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An essential role for NOD1 in host recognition of bacterial peptidoglycan containing diaminopimelic acid.

Nature immunology | Jul 27, 2003

Nucleotide-binding oligomerization domain protein 1 (NOD1) belongs to a family that includes multiple members with NOD and leucine-rich repeats in vertebrates and plants. NOD1 has been suggested to have a role in innate immune responses, but the mechanism involved remains unknown. Here we report that NOD1 mediates the recognition of peptidoglycan derived primarily from Gram-negative bacteria. Biochemical and functional analyses using highly purified and synthetic compounds indicate that the core structure recognized by NOD1 is a dipeptide, gamma-D-glutamyl-meso-diaminopimelic acid (iE-DAP). Murine macrophages deficient in NOD1 did not secrete cytokines in response to synthetic iE-DAP and did not prime the lipopolysaccharide response. Thus, NOD1 mediates selective recognition of bacteria through detection of iE-DAP-containing peptidoglycan.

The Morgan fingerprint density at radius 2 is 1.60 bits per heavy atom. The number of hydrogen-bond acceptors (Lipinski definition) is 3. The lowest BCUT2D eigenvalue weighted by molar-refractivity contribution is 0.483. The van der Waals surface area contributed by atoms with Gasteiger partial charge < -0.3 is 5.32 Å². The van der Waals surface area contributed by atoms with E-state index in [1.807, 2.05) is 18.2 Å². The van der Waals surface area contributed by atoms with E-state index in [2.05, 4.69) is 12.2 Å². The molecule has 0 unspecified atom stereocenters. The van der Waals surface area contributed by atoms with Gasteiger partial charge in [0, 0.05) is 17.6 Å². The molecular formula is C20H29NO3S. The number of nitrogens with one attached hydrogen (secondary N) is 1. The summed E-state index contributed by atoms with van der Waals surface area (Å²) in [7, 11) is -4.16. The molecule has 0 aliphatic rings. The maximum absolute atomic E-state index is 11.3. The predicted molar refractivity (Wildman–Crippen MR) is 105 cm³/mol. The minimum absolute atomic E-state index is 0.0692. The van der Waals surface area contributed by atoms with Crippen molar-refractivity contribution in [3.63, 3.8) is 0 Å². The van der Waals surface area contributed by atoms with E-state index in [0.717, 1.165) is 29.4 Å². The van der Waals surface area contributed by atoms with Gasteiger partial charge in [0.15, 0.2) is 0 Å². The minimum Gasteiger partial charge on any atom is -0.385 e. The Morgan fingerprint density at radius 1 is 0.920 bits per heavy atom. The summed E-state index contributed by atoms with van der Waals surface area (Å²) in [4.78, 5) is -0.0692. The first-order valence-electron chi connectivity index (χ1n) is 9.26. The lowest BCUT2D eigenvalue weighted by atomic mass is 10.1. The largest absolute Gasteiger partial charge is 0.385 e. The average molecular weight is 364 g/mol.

Pubmed ID: 12796777 RIS Download

Mesh terms: Adaptor Proteins, Signal Transducing | Animals | Bacterial Infections | Carrier Proteins | Cell Line | Cytokines | Diaminopimelic Acid | Female | Humans | Immunity, Innate | Intracellular Signaling Peptides and Proteins | Lipopolysaccharides | Mice | Mice, Inbred C57BL | Nod1 Signaling Adaptor Protein | Nod2 Signaling Adaptor Protein | Peptidoglycan

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